The crowded 2020 presidential race features six women, three African Americans and a dozen youthful contenders. But Denise Haley is going old school, supporting white male frontrunner Joe Biden as the Democrat best positioned to beat Donald Trump.
"He could lead the nation and bring us back together," Haley, who is black, told AFP of the 76-year-old former vice president, reflecting what appears to be a solidifying sentiment amid voters whose support has given Biden a commanding poll lead.
Haley, a 60-year-old health care professional, was in the crowd Saturday when Biden came to Philadelphia, Pennsylvania to address the biggest, most boisterous rally of his four-week-old White House campaign.
Many attendees thrilled at Biden essentially sidestepping discussion of the gruelling primary battle ahead and focusing on the general election face-off with Republican Trump, whom he often attacked with explicit condemnation.
"Biden is Trump's biggest rival and has the highest chance of kicking Trump out of office," high-schooler Ankita Kalasabail, who is 16 but will be old enough to vote in 2020, said in explaining her support for a man 60 years her senior.
"We need to beat Trump" and Biden has a stronger shot than the 22 other Democratic candidates, said Mickey Kirzecky, a consultant.
Biden, a veteran Democrat who spent 36 year in the US Senate, boasts the thickest resume of any candidate seeking to deny Trump a second term.
But crucially, said Kirzecky, he has a knack for connecting with all-important blue-collar voters.
"I hate to use the word electability, but I think that's part of what comes into play," she added, stressing Biden's more moderate politics and his popularity with working-class Americans -- a constituency that helped Trump win the White House in 2016.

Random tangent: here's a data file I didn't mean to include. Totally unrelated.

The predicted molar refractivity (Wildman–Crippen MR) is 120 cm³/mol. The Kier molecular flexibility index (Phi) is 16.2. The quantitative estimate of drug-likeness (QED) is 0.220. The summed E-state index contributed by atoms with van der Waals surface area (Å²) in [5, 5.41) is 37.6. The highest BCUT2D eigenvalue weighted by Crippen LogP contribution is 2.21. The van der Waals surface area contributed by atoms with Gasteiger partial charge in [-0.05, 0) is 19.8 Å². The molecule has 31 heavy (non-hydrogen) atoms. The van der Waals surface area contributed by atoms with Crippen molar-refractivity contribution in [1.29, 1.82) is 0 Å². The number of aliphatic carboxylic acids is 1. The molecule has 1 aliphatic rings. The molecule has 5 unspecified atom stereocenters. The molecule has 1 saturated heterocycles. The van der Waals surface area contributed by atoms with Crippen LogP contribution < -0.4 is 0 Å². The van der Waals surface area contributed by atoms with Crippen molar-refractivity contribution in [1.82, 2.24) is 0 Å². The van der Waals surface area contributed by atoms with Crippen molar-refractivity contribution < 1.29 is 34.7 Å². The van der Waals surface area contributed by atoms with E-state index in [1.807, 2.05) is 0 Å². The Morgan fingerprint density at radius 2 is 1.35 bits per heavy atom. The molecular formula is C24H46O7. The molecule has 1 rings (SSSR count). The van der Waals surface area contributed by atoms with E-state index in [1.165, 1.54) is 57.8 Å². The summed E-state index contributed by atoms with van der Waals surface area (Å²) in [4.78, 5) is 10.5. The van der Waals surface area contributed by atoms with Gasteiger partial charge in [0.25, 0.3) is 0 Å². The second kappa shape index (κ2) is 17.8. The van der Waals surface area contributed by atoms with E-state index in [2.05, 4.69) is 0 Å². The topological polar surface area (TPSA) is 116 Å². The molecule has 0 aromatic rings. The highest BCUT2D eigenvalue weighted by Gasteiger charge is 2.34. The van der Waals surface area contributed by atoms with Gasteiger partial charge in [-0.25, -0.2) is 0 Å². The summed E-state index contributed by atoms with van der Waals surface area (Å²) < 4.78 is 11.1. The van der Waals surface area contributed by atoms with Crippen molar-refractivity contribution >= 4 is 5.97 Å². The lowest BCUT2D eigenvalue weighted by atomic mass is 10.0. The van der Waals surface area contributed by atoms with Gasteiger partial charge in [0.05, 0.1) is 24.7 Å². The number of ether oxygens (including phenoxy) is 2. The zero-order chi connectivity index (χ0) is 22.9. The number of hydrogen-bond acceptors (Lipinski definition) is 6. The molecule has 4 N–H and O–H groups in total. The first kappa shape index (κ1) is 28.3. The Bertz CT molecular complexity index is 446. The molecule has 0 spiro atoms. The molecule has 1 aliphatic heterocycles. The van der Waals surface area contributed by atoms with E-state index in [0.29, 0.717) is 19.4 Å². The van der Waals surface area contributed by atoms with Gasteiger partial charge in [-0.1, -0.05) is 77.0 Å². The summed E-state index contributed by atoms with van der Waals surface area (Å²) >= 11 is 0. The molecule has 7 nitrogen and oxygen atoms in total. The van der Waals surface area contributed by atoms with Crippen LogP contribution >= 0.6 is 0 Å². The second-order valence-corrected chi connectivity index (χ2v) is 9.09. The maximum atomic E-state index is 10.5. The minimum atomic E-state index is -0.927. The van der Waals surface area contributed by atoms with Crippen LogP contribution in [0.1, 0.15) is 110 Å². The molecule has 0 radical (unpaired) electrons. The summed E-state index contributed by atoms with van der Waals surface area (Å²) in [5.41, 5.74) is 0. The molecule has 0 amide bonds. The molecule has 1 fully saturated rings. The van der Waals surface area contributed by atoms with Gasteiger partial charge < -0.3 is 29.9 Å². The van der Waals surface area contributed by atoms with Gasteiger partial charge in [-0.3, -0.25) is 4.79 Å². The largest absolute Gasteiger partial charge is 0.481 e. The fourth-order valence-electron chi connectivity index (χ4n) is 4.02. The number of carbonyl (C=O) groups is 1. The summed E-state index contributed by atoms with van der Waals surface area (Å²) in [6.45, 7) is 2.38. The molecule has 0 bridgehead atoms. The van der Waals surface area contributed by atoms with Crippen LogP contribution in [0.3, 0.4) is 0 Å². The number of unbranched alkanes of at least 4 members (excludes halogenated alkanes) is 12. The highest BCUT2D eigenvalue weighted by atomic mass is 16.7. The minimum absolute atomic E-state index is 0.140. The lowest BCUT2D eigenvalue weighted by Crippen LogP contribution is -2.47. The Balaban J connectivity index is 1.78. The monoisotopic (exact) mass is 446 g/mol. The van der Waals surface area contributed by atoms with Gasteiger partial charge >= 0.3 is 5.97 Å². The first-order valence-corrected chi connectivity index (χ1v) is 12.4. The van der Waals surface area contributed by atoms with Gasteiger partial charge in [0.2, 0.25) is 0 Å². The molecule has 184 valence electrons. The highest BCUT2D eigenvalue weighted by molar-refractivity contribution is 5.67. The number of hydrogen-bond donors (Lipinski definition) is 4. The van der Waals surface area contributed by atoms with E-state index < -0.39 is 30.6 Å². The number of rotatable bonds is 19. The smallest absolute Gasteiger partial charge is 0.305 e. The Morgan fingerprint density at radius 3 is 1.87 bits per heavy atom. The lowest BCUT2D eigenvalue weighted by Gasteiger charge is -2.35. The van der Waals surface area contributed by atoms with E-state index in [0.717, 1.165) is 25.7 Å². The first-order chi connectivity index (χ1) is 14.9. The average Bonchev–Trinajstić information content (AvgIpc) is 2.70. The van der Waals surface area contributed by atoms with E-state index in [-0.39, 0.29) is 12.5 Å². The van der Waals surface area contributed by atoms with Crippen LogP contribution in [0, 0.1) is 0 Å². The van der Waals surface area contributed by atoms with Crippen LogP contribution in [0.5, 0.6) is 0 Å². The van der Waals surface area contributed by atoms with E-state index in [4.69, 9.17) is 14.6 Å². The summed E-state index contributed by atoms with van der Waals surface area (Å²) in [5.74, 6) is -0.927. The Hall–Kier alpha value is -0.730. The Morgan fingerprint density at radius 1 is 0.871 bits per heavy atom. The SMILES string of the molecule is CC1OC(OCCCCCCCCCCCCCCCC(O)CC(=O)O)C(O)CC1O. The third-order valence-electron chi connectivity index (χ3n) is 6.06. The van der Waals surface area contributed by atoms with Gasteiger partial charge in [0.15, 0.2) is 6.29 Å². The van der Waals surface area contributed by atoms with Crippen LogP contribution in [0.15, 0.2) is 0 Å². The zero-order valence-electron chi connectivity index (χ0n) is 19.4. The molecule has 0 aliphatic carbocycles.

"I think he might be a healing candidate," she added.
The historically diverse race is cluttered with progressives vying for the votes of Democrats witnessing their party's steady leftward shift.
But Haley, the health professional, said her candidate criteria are based not on skin-color, age, or gender, but capacity to win and to get the job done.
"I don't think you have to be a woman or an African-American to do that," she said. "I just think you have to be a strong leader and I think he (Biden) shows those qualities."
As for Biden being one of three septuagenarians in the race, along with Trump and Senator Bernie Sanders, Norda Lewis brushed it aside.
"I don't think that age matters," said the 36-year-old teacher from the Philadelphia suburbs, describing Biden as "a man for the people" who can appeal to traditional Democrats, independents, and working-class Republicans.
'We need good again'
John Lester, a graphic designer from Philadelphia, said Biden's age could become a concern, although "he does seem like a healthy guy."
What draws him to Biden is the candidate's "broader appeal" and moderate politics, Lester, 61, said.
"I support the issues of diversity," but moving too quickly toward a liberal agenda at a time of deep political divisions might backfire, he added.
"I like that fact that he's steady and I trust him," added Lester's wife Doreen. "I believe that he's a good guy, and I think we need good again."
Biden spent eight years in the White House with president Barack Obama, and his close alliance with the nation's first black commander in chief has earned him strong support from the coveted African-American voting bloc.
But Biden's legislative record and past actions, such as his treatment of Anita Hill -- the woman at the center of emblematic sex harassment hearings in the Senate almost three decades ago -- or his support for a crime bill that led to mass incarcerations of black men, have come under scrutiny.
His tactile campaign style that has led women to accuse him of making them uncomfortable also bolsters the notion of Biden as a politician slightly behind the national current.
"I think that his time has passed," Laura Benedetto, who works for an education non-profit, said Friday at a Virginia campaign event featuring liberal candidate Elizabeth Warren.
Biden's campaign pushes back against the argument that he is a political relic, or that he might lack the energy to mount an 18-month campaign.
"We're up right now," she said of the favorable polls, "but we are running this race as if we're the underdog."